When the school day ends, students slip into a night, a weekend, a week, or even months of break. During their time away from school, students are always looking for platforms to keep in touch with their friends and peers. Two of the biggest and most preferred platforms are Skype and Discord. Discord is the best option logistically and communicatively.
Skype has been with us for nearly 15 years and has totaled over 74 million users. The key argument for Skype is its simplicity. Skype has straightforward icons which appeal to the non-tech savvy bunch of students. Skype is easy to learn and simple to use. Within moments of opening the application, you can already set up a call with ease.
On the other hand, Discord, an emerging social platform initially released two years ago, already has over 25 million users. Originally for gaming, but looking to appeal to the mass population, Discord is able to do everything Skype can do and much more. Three key features set Discord on a completely different level.
First, Discord users are able to add free and paid bots, programs per se, to their servers. Although there are multiple functions of bots, the mainstream bots added to servers are music and entertainment bots. Music bots, with Youtube as their source, connect to occupied voice channels and play queues of requested music. Entertainment bots are simply bots that enable in-chat gaming. Some games that are applicable are trivia and “Who’s That Pokémon!” Such bots create feelings of amusement and competition within text channels.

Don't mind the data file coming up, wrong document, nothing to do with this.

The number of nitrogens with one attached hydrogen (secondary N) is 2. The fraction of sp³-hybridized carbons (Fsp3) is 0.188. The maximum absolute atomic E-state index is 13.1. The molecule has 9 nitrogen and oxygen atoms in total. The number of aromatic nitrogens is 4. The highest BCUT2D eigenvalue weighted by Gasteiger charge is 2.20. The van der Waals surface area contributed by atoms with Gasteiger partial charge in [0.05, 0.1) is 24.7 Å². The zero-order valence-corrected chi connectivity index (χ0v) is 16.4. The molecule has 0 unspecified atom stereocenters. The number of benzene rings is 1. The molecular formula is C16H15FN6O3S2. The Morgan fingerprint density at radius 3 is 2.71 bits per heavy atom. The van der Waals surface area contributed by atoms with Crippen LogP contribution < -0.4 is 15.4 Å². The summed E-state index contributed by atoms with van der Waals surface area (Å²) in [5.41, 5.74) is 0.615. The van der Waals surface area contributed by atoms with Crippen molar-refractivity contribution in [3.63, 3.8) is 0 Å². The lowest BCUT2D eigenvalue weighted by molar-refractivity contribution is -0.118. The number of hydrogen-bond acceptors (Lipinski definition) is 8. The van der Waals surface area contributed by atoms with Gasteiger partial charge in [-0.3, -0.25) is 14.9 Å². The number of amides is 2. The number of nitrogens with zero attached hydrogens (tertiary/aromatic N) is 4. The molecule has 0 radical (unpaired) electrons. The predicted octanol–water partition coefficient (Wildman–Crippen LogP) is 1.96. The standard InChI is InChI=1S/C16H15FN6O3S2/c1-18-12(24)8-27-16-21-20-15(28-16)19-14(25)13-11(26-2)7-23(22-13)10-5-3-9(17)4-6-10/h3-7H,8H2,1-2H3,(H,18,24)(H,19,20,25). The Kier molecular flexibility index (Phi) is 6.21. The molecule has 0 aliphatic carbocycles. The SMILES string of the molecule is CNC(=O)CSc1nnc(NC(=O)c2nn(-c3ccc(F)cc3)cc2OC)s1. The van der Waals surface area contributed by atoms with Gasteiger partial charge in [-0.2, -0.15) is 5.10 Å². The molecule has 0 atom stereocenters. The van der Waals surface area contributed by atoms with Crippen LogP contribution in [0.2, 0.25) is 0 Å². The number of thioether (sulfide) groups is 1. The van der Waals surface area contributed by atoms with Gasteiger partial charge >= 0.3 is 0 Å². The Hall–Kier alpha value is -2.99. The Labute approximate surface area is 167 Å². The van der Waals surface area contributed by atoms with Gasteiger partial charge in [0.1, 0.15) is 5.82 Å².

Second, users have the ability to deafen themselves, mute certain individuals, and adjust the output volume of certain individual users. This proves great convenience when users do not have control over their microphone sensitivity and are trying to hear others more or not hear specific individuals. To add onto Discord’s audio capabilities, Discord also has a ‘text-to-speech’ function that allows users to speak in voice channels without a microphone.
Lastly, within a Discord server, server owners are able to create multiple voice and text channels, personally name them, and optionally applying certain permissions. Having a multitude of channels only augments the organization of the server by separating different topics. Additionally, it could prevent spam from bot notifications in text channels.
Logistically, Discord is better than Skype because its average Central Processing Units and bandwidth usage is significantly lower than Skype. Thus, Skype slows both your computer and network more than Discord.
It is evident that Discord has way more capabilities but some may come at a cost. Having all of these features—customizable audio settings, bots, and channels—to manage, it deems itself more difficult to use than Skype. Discord is like a TI-84 graphing calculator whilst Skype is a basic four function calculator. Although it is more difficult, it is definitely worth learning being that all these features transforms and evolves voice calls.